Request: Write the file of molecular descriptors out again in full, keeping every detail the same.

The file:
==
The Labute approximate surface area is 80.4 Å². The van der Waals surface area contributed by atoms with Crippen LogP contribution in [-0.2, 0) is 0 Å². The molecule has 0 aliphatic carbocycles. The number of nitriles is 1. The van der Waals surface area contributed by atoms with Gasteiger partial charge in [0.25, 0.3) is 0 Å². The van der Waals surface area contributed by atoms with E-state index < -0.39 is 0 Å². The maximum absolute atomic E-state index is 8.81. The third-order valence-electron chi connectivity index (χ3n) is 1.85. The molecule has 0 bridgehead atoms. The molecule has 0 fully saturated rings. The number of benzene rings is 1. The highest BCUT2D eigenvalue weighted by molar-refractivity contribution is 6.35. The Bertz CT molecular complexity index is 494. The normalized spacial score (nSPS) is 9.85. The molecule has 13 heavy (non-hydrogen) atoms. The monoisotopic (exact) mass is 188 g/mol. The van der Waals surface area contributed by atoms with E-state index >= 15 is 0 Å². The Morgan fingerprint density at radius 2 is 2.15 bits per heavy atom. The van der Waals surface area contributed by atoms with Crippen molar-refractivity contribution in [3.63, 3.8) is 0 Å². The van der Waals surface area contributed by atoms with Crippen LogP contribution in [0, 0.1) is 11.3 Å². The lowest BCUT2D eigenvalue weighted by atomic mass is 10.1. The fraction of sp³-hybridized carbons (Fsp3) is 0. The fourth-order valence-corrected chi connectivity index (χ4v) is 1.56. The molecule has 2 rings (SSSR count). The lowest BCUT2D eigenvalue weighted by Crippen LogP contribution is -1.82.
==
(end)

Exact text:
The Labute approximate surface area is 80.4 Å². The van der Waals surface area contributed by atoms with Crippen LogP contribution in [-0.2, 0) is 0 Å². The molecule has 0 aliphatic carbocycles. The number of nitriles is 1. The van der Waals surface area contributed by atoms with Gasteiger partial charge in [0.25, 0.3) is 0 Å². The van der Waals surface area contributed by atoms with E-state index < -0.39 is 0 Å². The maximum absolute atomic E-state index is 8.81. The third-order valence-electron chi connectivity index (χ3n) is 1.85. The molecule has 0 bridgehead atoms. The molecule has 0 fully saturated rings. The number of benzene rings is 1. The highest BCUT2D eigenvalue weighted by molar-refractivity contribution is 6.35. The Bertz CT molecular complexity index is 494. The normalized spacial score (nSPS) is 9.85. The molecule has 13 heavy (non-hydrogen) atoms. The monoisotopic (exact) mass is 188 g/mol. The van der Waals surface area contributed by atoms with E-state index >= 15 is 0 Å². The Morgan fingerprint density at radius 2 is 2.15 bits per heavy atom. The van der Waals surface area contributed by atoms with Crippen molar-refractivity contribution in [3.63, 3.8) is 0 Å². The van der Waals surface area contributed by atoms with Crippen LogP contribution in [0, 0.1) is 11.3 Å². The lowest BCUT2D eigenvalue weighted by atomic mass is 10.1. The fraction of sp³-hybridized carbons (Fsp3) is 0. The fourth-order valence-corrected chi connectivity index (χ4v) is 1.56. The molecule has 2 rings (SSSR count). The lowest BCUT2D eigenvalue weighted by Crippen LogP contribution is -1.82.